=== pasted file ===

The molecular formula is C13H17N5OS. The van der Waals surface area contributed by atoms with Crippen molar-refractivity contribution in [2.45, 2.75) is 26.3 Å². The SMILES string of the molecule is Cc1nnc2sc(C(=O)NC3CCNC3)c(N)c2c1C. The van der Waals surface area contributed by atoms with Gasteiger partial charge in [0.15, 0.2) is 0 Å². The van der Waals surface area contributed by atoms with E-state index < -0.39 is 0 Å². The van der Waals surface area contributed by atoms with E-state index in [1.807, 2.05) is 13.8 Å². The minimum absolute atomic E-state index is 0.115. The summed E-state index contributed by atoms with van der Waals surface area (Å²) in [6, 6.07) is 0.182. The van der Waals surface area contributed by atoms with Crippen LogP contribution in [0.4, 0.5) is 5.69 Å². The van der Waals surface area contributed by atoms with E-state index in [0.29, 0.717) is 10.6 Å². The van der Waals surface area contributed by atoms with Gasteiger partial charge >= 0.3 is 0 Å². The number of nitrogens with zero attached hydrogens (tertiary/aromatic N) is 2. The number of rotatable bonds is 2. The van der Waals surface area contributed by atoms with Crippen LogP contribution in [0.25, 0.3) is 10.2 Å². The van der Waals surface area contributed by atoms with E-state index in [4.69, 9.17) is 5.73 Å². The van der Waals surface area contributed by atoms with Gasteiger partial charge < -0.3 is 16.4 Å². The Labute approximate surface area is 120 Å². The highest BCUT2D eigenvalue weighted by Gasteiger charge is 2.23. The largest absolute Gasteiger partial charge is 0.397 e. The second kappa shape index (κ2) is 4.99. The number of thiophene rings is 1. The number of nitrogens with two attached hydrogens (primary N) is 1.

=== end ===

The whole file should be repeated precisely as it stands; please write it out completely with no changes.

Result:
The molecular formula is C13H17N5OS. The van der Waals surface area contributed by atoms with Crippen molar-refractivity contribution in [2.45, 2.75) is 26.3 Å². The SMILES string of the molecule is Cc1nnc2sc(C(=O)NC3CCNC3)c(N)c2c1C. The van der Waals surface area contributed by atoms with Gasteiger partial charge in [0.15, 0.2) is 0 Å². The van der Waals surface area contributed by atoms with E-state index < -0.39 is 0 Å². The van der Waals surface area contributed by atoms with E-state index in [1.807, 2.05) is 13.8 Å². The minimum absolute atomic E-state index is 0.115. The summed E-state index contributed by atoms with van der Waals surface area (Å²) in [6, 6.07) is 0.182. The van der Waals surface area contributed by atoms with Crippen LogP contribution in [0.4, 0.5) is 5.69 Å². The van der Waals surface area contributed by atoms with E-state index in [0.29, 0.717) is 10.6 Å². The van der Waals surface area contributed by atoms with Gasteiger partial charge >= 0.3 is 0 Å². The number of nitrogens with zero attached hydrogens (tertiary/aromatic N) is 2. The number of rotatable bonds is 2. The van der Waals surface area contributed by atoms with Crippen LogP contribution in [0.25, 0.3) is 10.2 Å². The van der Waals surface area contributed by atoms with E-state index in [4.69, 9.17) is 5.73 Å². The van der Waals surface area contributed by atoms with Gasteiger partial charge < -0.3 is 16.4 Å². The Labute approximate surface area is 120 Å². The highest BCUT2D eigenvalue weighted by Gasteiger charge is 2.23. The largest absolute Gasteiger partial charge is 0.397 e. The second kappa shape index (κ2) is 4.99. The number of thiophene rings is 1. The number of nitrogens with two attached hydrogens (primary N) is 1.